Derivation of Bernoulli’s Equation
The Bernoulli’s equation for incompressible fluids can be derived from the Euler’s equations of motion under rather severe restrictions.
- The velocity must be derivable from a velocity potential.
- External forces must be conservative. That is, derivable from a potential.
- The density must either be constant, or a function of the pressure alone.
- Thermal effects, such as natural convection, are ignored.
In fluid dynamics, the Euler equations are a set of quasilinear hyperbolic equations governing adiabatic and inviscid flow. Euler equations can be obtained by linearization of these Navier–Stokes equations.
The Bernoulli’s equation can be considered to be a statement of the conservation of energy principle appropriate for flowing fluids. It is one of the most important/useful equations in fluid mechanics. It puts into a relation pressure and velocity in an inviscid incompressible flow. Bernoulli’s equation has some restrictions in its applicability, they summarized in following points:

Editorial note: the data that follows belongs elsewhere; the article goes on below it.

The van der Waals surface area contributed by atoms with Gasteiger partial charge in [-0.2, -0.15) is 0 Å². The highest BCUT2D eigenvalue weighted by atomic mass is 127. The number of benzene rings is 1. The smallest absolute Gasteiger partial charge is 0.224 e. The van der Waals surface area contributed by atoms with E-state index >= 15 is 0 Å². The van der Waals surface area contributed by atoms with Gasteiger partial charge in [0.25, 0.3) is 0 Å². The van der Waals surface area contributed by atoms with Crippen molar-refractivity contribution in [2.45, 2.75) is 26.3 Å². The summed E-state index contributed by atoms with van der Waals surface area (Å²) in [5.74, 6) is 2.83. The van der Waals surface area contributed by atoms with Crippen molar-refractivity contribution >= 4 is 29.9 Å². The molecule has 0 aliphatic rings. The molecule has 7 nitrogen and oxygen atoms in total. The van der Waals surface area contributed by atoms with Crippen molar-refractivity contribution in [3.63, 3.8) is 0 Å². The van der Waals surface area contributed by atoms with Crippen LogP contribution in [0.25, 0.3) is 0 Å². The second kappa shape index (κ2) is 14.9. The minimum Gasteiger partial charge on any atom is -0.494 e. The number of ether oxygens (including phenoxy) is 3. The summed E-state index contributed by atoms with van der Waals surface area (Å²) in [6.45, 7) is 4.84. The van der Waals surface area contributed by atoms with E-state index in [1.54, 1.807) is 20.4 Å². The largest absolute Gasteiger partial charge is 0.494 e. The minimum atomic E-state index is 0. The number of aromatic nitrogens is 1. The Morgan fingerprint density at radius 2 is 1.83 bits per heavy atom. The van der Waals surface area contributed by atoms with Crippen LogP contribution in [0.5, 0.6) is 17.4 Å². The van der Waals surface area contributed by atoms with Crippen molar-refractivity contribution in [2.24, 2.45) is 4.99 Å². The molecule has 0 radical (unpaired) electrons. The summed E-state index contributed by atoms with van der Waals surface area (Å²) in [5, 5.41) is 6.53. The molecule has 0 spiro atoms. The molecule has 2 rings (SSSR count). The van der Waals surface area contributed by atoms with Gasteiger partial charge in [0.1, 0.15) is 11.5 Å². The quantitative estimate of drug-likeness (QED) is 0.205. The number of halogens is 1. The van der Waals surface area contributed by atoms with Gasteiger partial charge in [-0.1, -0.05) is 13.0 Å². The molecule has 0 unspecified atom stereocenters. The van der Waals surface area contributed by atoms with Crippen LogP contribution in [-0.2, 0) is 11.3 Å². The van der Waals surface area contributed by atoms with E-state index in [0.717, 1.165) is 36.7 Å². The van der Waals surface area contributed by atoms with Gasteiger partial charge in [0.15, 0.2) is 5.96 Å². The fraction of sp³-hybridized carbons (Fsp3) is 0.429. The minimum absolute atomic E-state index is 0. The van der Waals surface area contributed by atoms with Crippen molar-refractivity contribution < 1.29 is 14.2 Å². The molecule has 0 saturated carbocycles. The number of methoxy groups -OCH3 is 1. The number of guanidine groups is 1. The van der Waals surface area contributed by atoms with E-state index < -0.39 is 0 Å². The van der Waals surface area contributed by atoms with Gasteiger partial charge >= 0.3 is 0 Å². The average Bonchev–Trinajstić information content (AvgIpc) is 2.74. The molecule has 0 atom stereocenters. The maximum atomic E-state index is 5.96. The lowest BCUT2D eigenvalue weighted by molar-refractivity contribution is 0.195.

- steady flow system,
- density is constant (which also means the fluid is incompressible),
- no work is done on or by the fluid,
- no heat is transferred to or from the fluid,
- no change occurs in the internal energy,
- the equation relates the states at two points along a single streamline (not conditions on two different streamlines)
Under these conditions, the general energy equation is simplified to:
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